When it comes to what’s best for your baby, experts know best. No. Not you. You’re just the mum. Clearly you know nothing.
And when it comes to children and sleep, the experts like to remind us over and over again that co-sleeping is out.
One Aussie mum has dared to challenge the experts in an honest and heartwarming post about why co-sleeping isn’t always such a bad idea. Despite the countless studies and experts’ opinions on why children need to go through sleep training, Brisbane mum-of-three, Peta Tuck is calling bullsh*t.
Because sometimes a mother’s instinct wins. And sometimes these experts need to kindly step back and stop filling our already guilty-minds with their judgemental rubbish.
Mum takes on co-sleeping debate… and wins
Peta Tuck, a doula and mum to three children (aged five, three and two), has dared to go where many mums go, but usually don’t like to broadcast – into the beds with their children. Peta shares a photo co-sleeping photo with a very powerful message about why it’s okay to sometimes trust your instincts (and ignore the experts).
As Peta writes, “I saw a post tonight published by our mainstream media. A post, yet again dividing us as mothers and parents. It went a little something like this: ‘Research has shown that having a baby sleep with you will decrease their ability to self soothe [and] increase tantrums and childhood obesity.
“Umm, yep. Please shut up… It is in our DNA to be with our children. They cry for a reason, to communicate their needs. They don’t need to learn to self settle at 6 weeks, 6 months or 16 months. When did having a baby sleep through the night become the defining thing for successful parenting?”
On behalf of all mothers (co-sleeping or not), please shut up
“Self soothe, co sleep, formula fed or breast fed…I don’t care whatever your choice is, do it because you are informed, it fits your family’s needs and most importantly you are supported in those choices!,’ Peta writes. “Remember, you are perfectly imperfect.”
Her stirring words are hitting the mark with mamas everywhere. We highly doubt choosing to co-sleep will cause our kids to be fat later in life (unless they’re sharing the bed with a box of doughnuts). And we’re pretty sure choosing to co-sleep doesn’t make us bad mums either.
“Young babies are not biologically programmed to sleep through at a certain age. It’s based on individual development with many factors affecting it,” Peta tells Mum Central. But, somehow, along the parenting journey, sleep and successful parenting got put into the same category.
“When did a child sleeping through, waking 10 times, sleeping in [his or her] own bed or in the parents’ bed become such a defining parental moment?” Peta asks. “None of these situations means you are succeeding or not. They are simply your child’s sleeping habits.”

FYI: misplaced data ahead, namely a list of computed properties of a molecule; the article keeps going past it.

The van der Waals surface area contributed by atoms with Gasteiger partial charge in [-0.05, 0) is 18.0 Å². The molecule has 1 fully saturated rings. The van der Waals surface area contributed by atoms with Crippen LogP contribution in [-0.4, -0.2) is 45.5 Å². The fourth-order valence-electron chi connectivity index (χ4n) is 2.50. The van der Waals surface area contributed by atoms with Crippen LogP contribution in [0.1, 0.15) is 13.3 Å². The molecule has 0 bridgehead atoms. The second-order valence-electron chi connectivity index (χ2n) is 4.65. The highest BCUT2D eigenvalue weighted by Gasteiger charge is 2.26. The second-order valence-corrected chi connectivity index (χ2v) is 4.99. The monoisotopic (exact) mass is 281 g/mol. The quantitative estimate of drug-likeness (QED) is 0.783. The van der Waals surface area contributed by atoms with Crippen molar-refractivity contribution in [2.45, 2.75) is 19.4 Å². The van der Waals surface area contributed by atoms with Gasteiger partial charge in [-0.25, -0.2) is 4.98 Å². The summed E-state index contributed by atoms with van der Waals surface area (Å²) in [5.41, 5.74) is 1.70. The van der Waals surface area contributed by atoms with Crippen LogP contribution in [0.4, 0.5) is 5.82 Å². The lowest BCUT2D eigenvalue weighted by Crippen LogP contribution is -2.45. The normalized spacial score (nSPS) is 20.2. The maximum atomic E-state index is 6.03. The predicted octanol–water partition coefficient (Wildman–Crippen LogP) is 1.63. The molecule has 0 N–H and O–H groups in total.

“It is in our DNA to be with our children”
Sleep training isn’t for everyone. The whole process of trying to teach bub to self settle, of standing in the hallway listening to the heart wrenching wails, of crying yourself to sleep as your baby does the same… it may be what the experts suggest… but it’s not the right decision for everyone.
It wasn’t for me. And it wasn’t for Peta. Peta admits that she did try the whole sleep training chapter with her daughter, but it wasn’t worth the stress or the tears. “I FINALLY listened to my instincts and not everyone around me telling me what I should be doing.
“For subsequent children we always co-sleep, cuddled, fed or rocked to sleep.” Peta tells Mum Central, “My youngest son has just turned two and does not have his own room or own bed. This choice to co-sleep has been one of the best decisions for us!”
Trust your instincts and your infant
Sure, co-sleeping works for some. But it doesn’t for others. And that’s perfectly okay.
“What works for one mum may not work for another and that goes for children too.” Peta tells Mum Central.
The thing is, mums don’t want to be told over and over again they are wrong. “They don’t want to be judged for their decisions. They want to feel supported no matter their parenting style.”
So, if you’re struggling with self-settling or going through the nightmare that sleep training can be (and secretly giving up and co-sleeping with your little ones), then take heart in knowing that you’re not failing by doing so.
It’s okay to give in to another cuddle. It’s okay to let your little one use you to help them soothe to sleep. And it’s more than okay to listen to your instincts over the experts. You’re the one who pushed the baby out. You get to decide what’s right.
For parents who do want to try co-sleeping, the Raising Children Network has some useful co-sleeping tips. They include:
- Don’t co-sleep with baby if you smoke or take drugs
- Put baby next to one parent instead of between both parents to minimise the risk of baby being rolled on
- Use a baby sleeping bag or lightweight bedding instead of heavy doonas
- Make sure baby’s head isn’t covered
If the sleep fairy keeps skipping your place, you might like to read our article about things to check when baby won’t sleep.